Writing Is Fighting

Fighting With the Mann

The most lip-splitting heavyweight battle to grace Hollywood in recent memory was by no means in the upcoming film Ali. It was the battle of wills for credit on the biopic. Credits are always a touchy subject because money is dictated by credit. If you’re designated onscreen screenplay credit, it means you partake in sweet apple pies like video distribution or Internet rights that can translate into hundreds of thousands if not millions. If you wrote the script, but didn‘t get full onscreen credit, you might have been paid, but you’re out of luck for the juicy ancillary streams. And, lest we forget, egos play a paramount role.

Director Michael Mann likes to put his stamp on films he directs, and he usually demands writing credit if he believes he‘s worthy. For Ali, he engaged in an unheralded battle royal for credit with writers Chris Wilkinson and Steven Rivele, who penned the original 195-page draft. Mann and Eric Roth, who co-wrote The Insider with him, argued before a Writers Guild of America (WGA) arbitration committee that they had so drastically renovated the Wilkinson-Rivele dialogue that they deserved full credit. Wilkinson and Rivele were perturbed. They had developed the script over several years and created a lasting relationship with Muhammad Ali, whom they met on one of their fact-finding missions to his home in Michigan.

”The best part of the job was meeting the champ,“ says Wilkinson, with starry-eyed admiration. ”Not only is he still there, but he has this charisma.“ They also did an enormous amount of research into Ali and his legacy, and worked to mold the role around Will Smith, who jumped onboard after reading their first draft. Mann came to the project some two years after it had been discussed for Oliver Stone and Barry Sonnenfeld. When he boarded, Mann had specific demands, not the least of which was personally writing his own draft. Mann was not available for comment.

”He wanted to slant it more in the direction of Ali as a social and political phenomenon,“ says Wilkinson. ”Michael wanted a more hard-nosed, pragmatic view of the role Ali played in the ’70s. The fundamental change was a change in tone from a portrayal of Ali as a spiritual character to a more narrow and pragmatic view as a sociological and political phenom.“

Mann signed on, brought in Roth, then said sayonara to Rivele and Wilkinson, whom, ironically, the director had approached earlier about writing The Insider. Says Rivele, ”We basically agreed on a game plan for how the film could be produced, and basically we didn‘t hear from him again.“ Credit notwithstanding, the two writers have not become Mann haters. They say working with the director and writing about Ali was incredible. That may be because, after four grueling months, the WGA ruled in their favor. Though they’re sharing credit with Mann and Roth, Wilkinson and Rivele are in first position.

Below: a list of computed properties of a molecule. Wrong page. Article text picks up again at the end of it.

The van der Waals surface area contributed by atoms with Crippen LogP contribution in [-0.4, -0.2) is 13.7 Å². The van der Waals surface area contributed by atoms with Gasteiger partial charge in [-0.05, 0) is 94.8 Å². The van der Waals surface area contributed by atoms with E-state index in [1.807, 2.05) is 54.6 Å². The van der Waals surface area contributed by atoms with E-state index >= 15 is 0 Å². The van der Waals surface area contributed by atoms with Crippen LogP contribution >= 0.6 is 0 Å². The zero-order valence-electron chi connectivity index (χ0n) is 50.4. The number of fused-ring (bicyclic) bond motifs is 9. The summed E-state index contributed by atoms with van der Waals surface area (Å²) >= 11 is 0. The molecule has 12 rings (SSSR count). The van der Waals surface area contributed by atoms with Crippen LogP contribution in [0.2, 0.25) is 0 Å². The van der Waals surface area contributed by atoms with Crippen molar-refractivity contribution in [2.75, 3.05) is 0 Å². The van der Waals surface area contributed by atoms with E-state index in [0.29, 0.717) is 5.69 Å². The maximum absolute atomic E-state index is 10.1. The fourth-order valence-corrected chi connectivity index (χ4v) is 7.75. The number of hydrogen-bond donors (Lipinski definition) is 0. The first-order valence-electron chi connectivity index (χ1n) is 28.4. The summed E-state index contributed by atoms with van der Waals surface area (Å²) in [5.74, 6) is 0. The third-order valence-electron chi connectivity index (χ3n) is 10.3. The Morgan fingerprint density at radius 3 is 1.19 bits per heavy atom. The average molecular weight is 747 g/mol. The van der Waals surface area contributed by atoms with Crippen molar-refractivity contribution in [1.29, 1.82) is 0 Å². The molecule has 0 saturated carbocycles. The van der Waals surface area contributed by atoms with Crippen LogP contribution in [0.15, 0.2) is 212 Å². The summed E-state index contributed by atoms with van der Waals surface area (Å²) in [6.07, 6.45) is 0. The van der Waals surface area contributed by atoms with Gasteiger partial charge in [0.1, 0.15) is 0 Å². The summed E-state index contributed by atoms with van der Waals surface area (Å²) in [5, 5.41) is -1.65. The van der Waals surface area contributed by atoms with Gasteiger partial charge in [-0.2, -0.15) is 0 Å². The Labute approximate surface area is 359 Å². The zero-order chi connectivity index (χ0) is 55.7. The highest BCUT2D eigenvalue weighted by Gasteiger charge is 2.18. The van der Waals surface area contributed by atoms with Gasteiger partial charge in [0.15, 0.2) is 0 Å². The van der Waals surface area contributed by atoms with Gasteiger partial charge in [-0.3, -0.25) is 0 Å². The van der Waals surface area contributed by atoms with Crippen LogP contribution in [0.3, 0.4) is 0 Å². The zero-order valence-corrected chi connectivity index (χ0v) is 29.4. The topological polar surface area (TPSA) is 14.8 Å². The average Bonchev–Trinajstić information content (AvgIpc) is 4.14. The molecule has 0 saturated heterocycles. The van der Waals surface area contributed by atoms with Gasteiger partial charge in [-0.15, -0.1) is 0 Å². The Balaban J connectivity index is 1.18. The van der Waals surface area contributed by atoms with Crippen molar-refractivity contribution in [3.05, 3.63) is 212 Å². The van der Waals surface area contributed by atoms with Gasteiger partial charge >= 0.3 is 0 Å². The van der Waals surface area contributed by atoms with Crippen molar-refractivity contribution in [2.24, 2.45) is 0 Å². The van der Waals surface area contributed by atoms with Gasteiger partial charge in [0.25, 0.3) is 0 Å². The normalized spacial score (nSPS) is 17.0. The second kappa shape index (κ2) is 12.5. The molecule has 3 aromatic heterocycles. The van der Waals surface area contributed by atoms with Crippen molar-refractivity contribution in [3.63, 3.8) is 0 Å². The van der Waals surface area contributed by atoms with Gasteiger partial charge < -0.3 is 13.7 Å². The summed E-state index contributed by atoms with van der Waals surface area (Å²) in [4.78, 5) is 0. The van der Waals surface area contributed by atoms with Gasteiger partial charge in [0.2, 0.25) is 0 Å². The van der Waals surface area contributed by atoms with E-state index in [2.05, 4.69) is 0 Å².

Oh, To Be Lord of the Rings

New Line Cinema executives are turning cartwheels over the projected performance of The Lord of the Rings: The Fellowship of the Ring. Not only does the first installment look poised to pay off at the box office, it has already re-established New Line as a formidable producer of high-end fare. Less than a year ago, owner AOL Time Warner was ready to pull the plug on the little indie that could. Time Warner chairman Jerry Levin felt it was bloated after clunkers like Little Nicky and Town and Country. AOL TW slashed New Line salaries and forced the company to lay off more than 10 percent of its staff. Corporate wonks at AOL TW discussed retaining the New Line name, but dissolving its distribution and marketing divisions and putting the studio‘s product through the Warner Bros. pipeline.

Now, AOL TW chairman Richard Parsons is whistling a different tune. Between the $200 million--plus perform-ance of Rush Hour 2 and the hype about The Lord of the Rings, Parsons is no longer demanding that New Line shut down, but is maintaining the importance of having labels separate from Warner Bros. To understand this unexpected switch, follow the money: Insiders say that after the tax incentives of shooting in New Zealand, the company’s lucrative foreign deals, and merchandising deals with Burger King and JV, among others, New Line‘s actual cost amounts to just $25 million per picture. If the films enjoy the box-office bonanza that the tracking indicates, all three will become hits over the next three Christmases, and New Line will re-forge its identity as a mini-major.

Whither USA Films?

The VivendiUniversal deal to buy out Barry Diller’s USA Studios re-ignites the question of what Diller wants to do with USA Films. The tiny film division had been on the verge of extinction under chairman Scott Greenstein until it ran into some much-needed Traffic. A year and a $100 million--plus gross later, USA was the belle of the indie ball; it recently cut a deal with Steven Soderbergh, Spike Jonze, David Fincher and Alexander Payne to direct three films a year over five years. The pressing problem now for Universal will be how to handle specialty independent films -- not that Diller or Universal executives are giving it much worry. Universal has never had much interest in that area, which was clear when it owned USA‘s precursor, October Films. But the studio has since created Universal Focus, which distributed Billy Elliott among others. One of these divisions will have to go.

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